Which one of us could know that years of bondage, brutalities, the mixture of other bloods, customs and languages had transformed us into an unrecognizable tribe? Of course, we knew that we were mostly unwanted in the land of our birth and saw promise on our ancestral continent.

I was in Ghana by accident, literally, but the other immigrants had chosen the country because of its progressive posture and its brilliant president, Kwame Nkrumah. He had let it be known that American Negroes would be welcome to Ghana. He offered havens for Southern and East African revolutionaries working to end colonialism in their countries.

I admitted that while Ghana’s domestic and foreign policy were stimulating, I was captured by the Ghanaian people. Their skins were the colors of my childhood cravings: peanut butter, licorice, chocolate and caramel. Theirs was the laughter of home, quick and without artifice. The erect and graceful walk of the women reminded me of my Arkansas grandmother, Sunday-hatted, on her way to church. I listened to men talk, and whether or not I understood their meaning, there was a melody as familiar as sweet potato pie, reminding me of my Uncle Tommy Baxter in Santa Monica, California. So I had finally come home. The prodigal child, having strayed, been stolen or sold from the land of her fathers, having squandered her mother’s gifts and having laid down in cruel gutters, had at last arisen and directed herself back to the welcoming arms of the family where she would be bathed, clothed with fine raiment and seated at the welcoming table.

I was one of nearly two hundred Black Americans from St. Louis, New York City, Washington, D.C., Los Angeles, Atlanta, and Dallas who hoped to live out the Biblical story.

Some travelers had arrived at Ghana’s Accra Airport, expecting customs agents to embrace them, porters to shout—“welcome,” and the taxi drivers to ferry them, horns blaring, to the city square where smiling officials would cover them in ribbons and clasp them to their breasts with tearful sincerity. Our arrival had little impact on anyone but us. We ogled the Ghanaians and few of them even noticed. The newcomers hid disappointment in quick repartee, in jokes and clenched jaws.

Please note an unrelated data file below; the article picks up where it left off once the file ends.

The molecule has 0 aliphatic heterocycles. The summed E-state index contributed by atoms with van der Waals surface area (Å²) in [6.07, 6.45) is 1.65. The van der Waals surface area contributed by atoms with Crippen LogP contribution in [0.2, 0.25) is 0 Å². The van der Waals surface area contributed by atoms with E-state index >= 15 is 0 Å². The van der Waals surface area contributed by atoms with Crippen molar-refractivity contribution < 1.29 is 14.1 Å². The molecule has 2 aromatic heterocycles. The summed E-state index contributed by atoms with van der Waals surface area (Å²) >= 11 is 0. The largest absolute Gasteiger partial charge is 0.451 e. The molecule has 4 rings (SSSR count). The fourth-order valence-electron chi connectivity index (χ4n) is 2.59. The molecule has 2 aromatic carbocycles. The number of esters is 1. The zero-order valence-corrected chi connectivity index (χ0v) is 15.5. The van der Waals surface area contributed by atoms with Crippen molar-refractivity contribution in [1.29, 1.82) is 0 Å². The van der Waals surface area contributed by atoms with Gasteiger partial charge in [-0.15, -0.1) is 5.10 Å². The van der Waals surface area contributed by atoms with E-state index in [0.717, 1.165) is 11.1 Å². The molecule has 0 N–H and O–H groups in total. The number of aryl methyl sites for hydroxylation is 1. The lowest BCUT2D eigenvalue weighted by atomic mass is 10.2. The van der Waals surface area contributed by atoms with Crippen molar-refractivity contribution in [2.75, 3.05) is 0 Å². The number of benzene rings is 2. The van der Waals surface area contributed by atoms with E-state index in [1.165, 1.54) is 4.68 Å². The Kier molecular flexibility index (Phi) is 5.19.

The citizens were engaged in their own concerns. They were busy adoring their flag, their five-year-old independence from Britain and their president. Journalists, using a beautiful language created by wedding English words to an African syntax, described their leader as “Kwame Nkrumah, man who surpasses man, iron which cuts iron.” Orators, sounding more like Baptist southern preachers than they knew, spoke of Ghana, the jewel of Africa leading the entire continent from colonialism to full independence by the grace of Nkrumah and God, in that order. When Nkrumah ordered the nation to detribalize, the Fanti, Twi, Ashanti, Ga and Ewe clans began busily dismantling formations which had been constructed centuries earlier by their forefathers. Having the responsibility of building a modern country, while worshipping traditional ways and gods, consumed enormous energies.

As the Ghanaians operated an efficient civil service, hotels, huge dams, they were still obliged to be present at customary tribal rituals. City streets and country roads were hosts daily to files of celebrants of mourners, accompanied by drums, en route to funerals, outdoorings (naming ceremonies), marriages or the installations of chiefs, and they celebrated national and religious harvest days. It is small wonder that the entrance of a few Black Americans into that high stepping promenade went largely unnoticed.

The wonder, however, was neither small nor painless to the immigrants. We had come to Africa from our varying starting places and with myriad motives, gaping with hungers, some more ravenous than others, and we had little tolerance for understanding being ignored. At least we wanted someone to embrace us and maybe congratulate us because we had survived. If they felt the urge, they could thank us for having returned.

We, who had been known for laughter, continued to smile. There was a gratifying irony in knowing that the first family of Black Americans in Ghana were the Robert Lees of Virginia, where the first Africans, brought in bondage to the American Colonies in 1619, were deposited. Robert and Sarah Lee were Black dentists who had studied at Lincoln University in Pennsylvania with the young Kwame Nkrumah, and had come in 1957 to Ghana to celebrate its just won independence. They returned a year later with their two sons to become Ghanaian citizens.